Australian Olympic swimming legend Dawn Fraser criticized golfer Adam Scott‘s decision to skip the Rio Games in a Facebook post Wednesday.
“Well done Adam great to put your country on hold so that you can fulfill your own schedule,” was posted on Fraser’s page, “how much money do you want in life not showing much for your country.
“I guess working 3 jobs a week to secure my place as a Olympic swimmer has giver [sic] me the strength to say what I feel about sporstmen [sic] and women that do this.”
Earlier, the Australian Scott announced he would skip golf’s return to the Olympics due to his “extremely busy playing schedule around the time of the Olympics and other commitments, both personal and professional.”
Scott has been an outspoken critic of professional golfers in the Olympics for many months.
Fraser, an eight-time medalist and four-time gold medalist from 1956-64, has criticized Australian stars in multiple sports.
In July, she apologized for comments about tennis players Nick Kyrgios and Bernard Tomic.
In 2013, she said she was disrespected by 2008 Olympic swim champion Stephanie Rice.
MORE: Magnussen falls short at Australia Olympic Trials
Bobby Joe Morrow, one of four men to win the 100m, 200m and 4x100m at one Olympics, died at age 84 on Saturday.
Morrow’s family said he died of natural causes.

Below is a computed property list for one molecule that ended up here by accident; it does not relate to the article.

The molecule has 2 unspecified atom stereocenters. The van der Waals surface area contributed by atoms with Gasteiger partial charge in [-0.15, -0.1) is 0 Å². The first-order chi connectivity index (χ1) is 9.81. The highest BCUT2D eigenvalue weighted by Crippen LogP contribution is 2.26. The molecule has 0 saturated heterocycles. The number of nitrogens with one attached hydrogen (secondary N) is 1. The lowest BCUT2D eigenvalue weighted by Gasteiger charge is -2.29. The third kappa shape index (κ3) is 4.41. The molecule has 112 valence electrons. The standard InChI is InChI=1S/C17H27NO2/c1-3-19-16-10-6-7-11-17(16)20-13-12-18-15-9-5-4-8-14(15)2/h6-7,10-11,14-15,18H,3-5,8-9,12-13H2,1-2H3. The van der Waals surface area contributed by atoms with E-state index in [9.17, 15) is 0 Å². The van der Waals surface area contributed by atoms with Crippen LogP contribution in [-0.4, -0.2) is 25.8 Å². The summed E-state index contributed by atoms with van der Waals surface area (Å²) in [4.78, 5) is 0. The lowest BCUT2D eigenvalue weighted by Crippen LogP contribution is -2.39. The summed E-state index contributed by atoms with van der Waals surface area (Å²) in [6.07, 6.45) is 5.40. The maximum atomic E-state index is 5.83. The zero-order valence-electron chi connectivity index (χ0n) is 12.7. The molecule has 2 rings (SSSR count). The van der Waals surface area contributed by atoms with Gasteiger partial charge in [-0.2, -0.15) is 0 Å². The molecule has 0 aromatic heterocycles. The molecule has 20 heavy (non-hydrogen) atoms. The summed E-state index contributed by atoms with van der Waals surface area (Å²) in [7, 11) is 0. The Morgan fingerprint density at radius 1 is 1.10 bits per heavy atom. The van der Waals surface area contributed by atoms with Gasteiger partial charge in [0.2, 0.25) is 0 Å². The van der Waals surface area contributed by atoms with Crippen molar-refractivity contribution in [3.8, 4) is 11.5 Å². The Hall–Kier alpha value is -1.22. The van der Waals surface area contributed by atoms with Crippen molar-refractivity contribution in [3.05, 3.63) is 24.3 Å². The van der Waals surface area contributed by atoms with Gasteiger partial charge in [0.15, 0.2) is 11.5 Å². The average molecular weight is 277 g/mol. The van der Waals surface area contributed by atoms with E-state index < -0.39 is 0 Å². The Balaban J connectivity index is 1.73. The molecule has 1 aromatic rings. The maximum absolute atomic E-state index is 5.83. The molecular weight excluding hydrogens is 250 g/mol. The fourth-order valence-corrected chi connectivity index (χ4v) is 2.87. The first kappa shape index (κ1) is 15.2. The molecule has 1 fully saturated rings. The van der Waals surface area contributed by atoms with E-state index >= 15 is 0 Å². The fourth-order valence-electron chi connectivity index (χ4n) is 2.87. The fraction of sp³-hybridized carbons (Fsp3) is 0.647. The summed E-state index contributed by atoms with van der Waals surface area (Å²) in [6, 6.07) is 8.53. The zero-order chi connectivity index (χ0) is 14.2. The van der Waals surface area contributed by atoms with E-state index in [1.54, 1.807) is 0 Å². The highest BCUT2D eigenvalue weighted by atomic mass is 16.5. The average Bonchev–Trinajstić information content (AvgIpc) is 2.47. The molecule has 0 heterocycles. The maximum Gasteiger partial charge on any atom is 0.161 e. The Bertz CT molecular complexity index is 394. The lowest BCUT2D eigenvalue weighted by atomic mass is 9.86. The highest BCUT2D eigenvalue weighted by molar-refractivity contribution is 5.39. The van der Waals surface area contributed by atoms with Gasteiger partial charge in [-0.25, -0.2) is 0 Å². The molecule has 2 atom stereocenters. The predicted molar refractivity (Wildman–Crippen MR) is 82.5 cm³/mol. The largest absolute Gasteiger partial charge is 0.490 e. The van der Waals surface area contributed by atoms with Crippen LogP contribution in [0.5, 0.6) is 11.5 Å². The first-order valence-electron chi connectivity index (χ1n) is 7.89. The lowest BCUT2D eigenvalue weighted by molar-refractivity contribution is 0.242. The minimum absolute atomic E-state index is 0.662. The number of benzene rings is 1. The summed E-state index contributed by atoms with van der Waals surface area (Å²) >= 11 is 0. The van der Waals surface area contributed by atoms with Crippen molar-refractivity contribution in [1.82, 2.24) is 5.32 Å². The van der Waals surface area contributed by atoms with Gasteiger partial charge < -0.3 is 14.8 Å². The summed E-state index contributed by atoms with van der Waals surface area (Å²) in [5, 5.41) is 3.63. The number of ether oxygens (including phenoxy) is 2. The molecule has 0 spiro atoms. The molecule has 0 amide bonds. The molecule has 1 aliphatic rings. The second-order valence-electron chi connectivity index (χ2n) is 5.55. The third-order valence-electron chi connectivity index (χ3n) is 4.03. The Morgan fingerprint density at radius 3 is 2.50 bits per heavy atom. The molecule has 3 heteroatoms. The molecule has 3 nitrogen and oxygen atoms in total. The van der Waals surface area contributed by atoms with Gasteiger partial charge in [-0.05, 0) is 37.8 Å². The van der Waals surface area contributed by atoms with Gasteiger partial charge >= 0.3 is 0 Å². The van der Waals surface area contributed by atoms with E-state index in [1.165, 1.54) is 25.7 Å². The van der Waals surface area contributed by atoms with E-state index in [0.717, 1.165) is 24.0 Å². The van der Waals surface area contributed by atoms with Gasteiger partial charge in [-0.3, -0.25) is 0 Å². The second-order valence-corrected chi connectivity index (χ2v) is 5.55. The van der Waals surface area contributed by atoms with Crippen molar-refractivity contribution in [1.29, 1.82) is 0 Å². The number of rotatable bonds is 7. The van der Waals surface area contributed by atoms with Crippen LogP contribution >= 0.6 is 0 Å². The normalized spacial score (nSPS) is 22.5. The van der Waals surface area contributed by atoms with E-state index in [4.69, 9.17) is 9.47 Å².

Morrow swept the 100m, 200m and 4x100m at the 1956 Melbourne Olympics, joining Jesse Owens as the only men to accomplish the feat. Later, Carl Lewis and Usain Bolt did the same.
Morrow, raised on a farm in San Benito, Texas, set 11 world records in a short career, according to World Athletics.
He competed in one Olympics, and that year was named Sports Illustrated Sportsman of the Year while a student at Abilene Christian. He beat out Mickey Mantle and Floyd Patterson.
“Bobby had a fluidity of motion like nothing I’d ever seen,” Oliver Jackson, the Abilene Christian coach, said, according to Sports Illustrated in 2000. “He could run a 220 with a root beer float on his head and never spill a drop. I made an adjustment to his start when Bobby was a freshman. After that, my only advice to him was to change his major from sciences to speech, because he’d be destined to make a bunch of them.”
The Associated Press contributed to this report.
Johnny Gregorek, a U.S. Olympic hopeful runner, clocked what is believed to be the fastest mile in history for somebody wearing jeans.
Gregorek recorded a reported 4 minutes, 6.25 seconds, on Saturday to break the record by more than five seconds (with a pacer for the first two-plus laps). Gregorek, after the record run streamed live on his Instagram, said he wore a pair of 100 percent cotton Levi’s.
Gregorek, the 28-year-old son of a 1980 and 1984 U.S. Olympic steeplechaser, finished 10th in the 2017 World Championships 1500m. He was sixth at the 2016 U.S. Olympic Trials.
He ranked No. 1 in the country for the indoor mile in 2019, clocking 3:49.98. His outdoor mile personal best is 3:52.94, ranking him 30th in American history.
Before the attempt, a fundraiser was started for the National Alliance on Mental Illness, garnering more than $29,000. Gregorek ran in memory of younger brother Patrick, who died suddenly in March 2019.
“Paddy was a fan of anything silly,” Gregorek posted. “I think an all out mile in jeans would tickle him sufficiently!”
MORE: Seb Coe: Track and field needs more U.S. meets
OlympicTalk is on Apple News. Favorite us!